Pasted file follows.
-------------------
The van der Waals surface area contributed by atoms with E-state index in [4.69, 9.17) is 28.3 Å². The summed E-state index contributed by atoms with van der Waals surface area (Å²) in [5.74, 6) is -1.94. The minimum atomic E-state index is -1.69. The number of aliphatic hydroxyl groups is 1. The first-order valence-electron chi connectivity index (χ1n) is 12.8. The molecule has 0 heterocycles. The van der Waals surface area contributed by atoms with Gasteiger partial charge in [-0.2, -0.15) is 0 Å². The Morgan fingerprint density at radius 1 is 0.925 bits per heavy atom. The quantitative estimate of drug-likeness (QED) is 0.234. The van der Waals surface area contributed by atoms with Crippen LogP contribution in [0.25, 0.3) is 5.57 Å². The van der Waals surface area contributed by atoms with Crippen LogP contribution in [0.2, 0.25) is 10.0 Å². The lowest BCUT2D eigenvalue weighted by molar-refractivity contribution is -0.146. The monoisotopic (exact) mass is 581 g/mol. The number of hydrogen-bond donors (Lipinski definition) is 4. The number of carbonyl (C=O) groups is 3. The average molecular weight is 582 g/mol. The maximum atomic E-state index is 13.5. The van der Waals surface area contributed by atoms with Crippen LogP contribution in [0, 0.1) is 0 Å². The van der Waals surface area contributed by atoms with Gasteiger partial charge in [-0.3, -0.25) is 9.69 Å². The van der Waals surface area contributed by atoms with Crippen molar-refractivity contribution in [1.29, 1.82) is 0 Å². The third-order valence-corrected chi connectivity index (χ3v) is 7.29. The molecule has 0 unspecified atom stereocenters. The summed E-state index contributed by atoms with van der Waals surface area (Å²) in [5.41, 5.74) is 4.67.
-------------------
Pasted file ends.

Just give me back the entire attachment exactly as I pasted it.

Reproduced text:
The van der Waals surface area contributed by atoms with E-state index in [4.69, 9.17) is 28.3 Å². The summed E-state index contributed by atoms with van der Waals surface area (Å²) in [5.74, 6) is -1.94. The minimum atomic E-state index is -1.69. The number of aliphatic hydroxyl groups is 1. The first-order valence-electron chi connectivity index (χ1n) is 12.8. The molecule has 0 heterocycles. The van der Waals surface area contributed by atoms with Gasteiger partial charge in [-0.2, -0.15) is 0 Å². The Morgan fingerprint density at radius 1 is 0.925 bits per heavy atom. The quantitative estimate of drug-likeness (QED) is 0.234. The van der Waals surface area contributed by atoms with Crippen LogP contribution in [0.25, 0.3) is 5.57 Å². The van der Waals surface area contributed by atoms with Crippen LogP contribution in [0.2, 0.25) is 10.0 Å². The lowest BCUT2D eigenvalue weighted by molar-refractivity contribution is -0.146. The monoisotopic (exact) mass is 581 g/mol. The number of hydrogen-bond donors (Lipinski definition) is 4. The number of carbonyl (C=O) groups is 3. The average molecular weight is 582 g/mol. The maximum atomic E-state index is 13.5. The van der Waals surface area contributed by atoms with Crippen LogP contribution in [0, 0.1) is 0 Å². The van der Waals surface area contributed by atoms with Gasteiger partial charge in [-0.3, -0.25) is 9.69 Å². The van der Waals surface area contributed by atoms with Crippen molar-refractivity contribution in [1.29, 1.82) is 0 Å². The third-order valence-corrected chi connectivity index (χ3v) is 7.29. The molecule has 0 unspecified atom stereocenters. The summed E-state index contributed by atoms with van der Waals surface area (Å²) in [5.41, 5.74) is 4.67.